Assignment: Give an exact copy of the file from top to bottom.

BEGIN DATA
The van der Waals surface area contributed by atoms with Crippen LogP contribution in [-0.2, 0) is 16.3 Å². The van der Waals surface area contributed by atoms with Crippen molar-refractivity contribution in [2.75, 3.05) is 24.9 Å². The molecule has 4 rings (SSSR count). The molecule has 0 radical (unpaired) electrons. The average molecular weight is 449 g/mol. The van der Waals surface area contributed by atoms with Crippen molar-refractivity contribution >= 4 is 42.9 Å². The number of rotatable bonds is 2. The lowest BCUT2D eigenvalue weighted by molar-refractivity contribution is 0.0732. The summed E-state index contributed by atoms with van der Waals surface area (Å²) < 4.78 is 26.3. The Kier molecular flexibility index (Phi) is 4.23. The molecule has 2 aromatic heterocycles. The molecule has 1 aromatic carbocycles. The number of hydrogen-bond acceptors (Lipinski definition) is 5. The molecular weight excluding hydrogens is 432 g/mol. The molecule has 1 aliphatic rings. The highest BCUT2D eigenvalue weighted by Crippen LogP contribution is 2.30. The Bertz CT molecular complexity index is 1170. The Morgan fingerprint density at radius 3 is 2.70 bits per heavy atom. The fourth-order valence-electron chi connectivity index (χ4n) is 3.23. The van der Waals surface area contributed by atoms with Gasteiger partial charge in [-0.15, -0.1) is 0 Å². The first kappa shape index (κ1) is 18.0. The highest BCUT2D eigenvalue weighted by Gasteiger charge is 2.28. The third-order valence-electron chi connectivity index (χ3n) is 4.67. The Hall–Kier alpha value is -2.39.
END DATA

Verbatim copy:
The van der Waals surface area contributed by atoms with Crippen LogP contribution in [-0.2, 0) is 16.3 Å². The van der Waals surface area contributed by atoms with Crippen molar-refractivity contribution in [2.75, 3.05) is 24.9 Å². The molecule has 4 rings (SSSR count). The molecule has 0 radical (unpaired) electrons. The average molecular weight is 449 g/mol. The van der Waals surface area contributed by atoms with Crippen molar-refractivity contribution >= 4 is 42.9 Å². The number of rotatable bonds is 2. The lowest BCUT2D eigenvalue weighted by molar-refractivity contribution is 0.0732. The summed E-state index contributed by atoms with van der Waals surface area (Å²) < 4.78 is 26.3. The Kier molecular flexibility index (Phi) is 4.23. The molecule has 2 aromatic heterocycles. The molecule has 1 aromatic carbocycles. The number of hydrogen-bond acceptors (Lipinski definition) is 5. The molecular weight excluding hydrogens is 432 g/mol. The molecule has 1 aliphatic rings. The highest BCUT2D eigenvalue weighted by Crippen LogP contribution is 2.30. The Bertz CT molecular complexity index is 1170. The Morgan fingerprint density at radius 3 is 2.70 bits per heavy atom. The fourth-order valence-electron chi connectivity index (χ4n) is 3.23. The van der Waals surface area contributed by atoms with Gasteiger partial charge in [-0.15, -0.1) is 0 Å². The first kappa shape index (κ1) is 18.0. The highest BCUT2D eigenvalue weighted by Gasteiger charge is 2.28. The third-order valence-electron chi connectivity index (χ3n) is 4.67. The Hall–Kier alpha value is -2.39.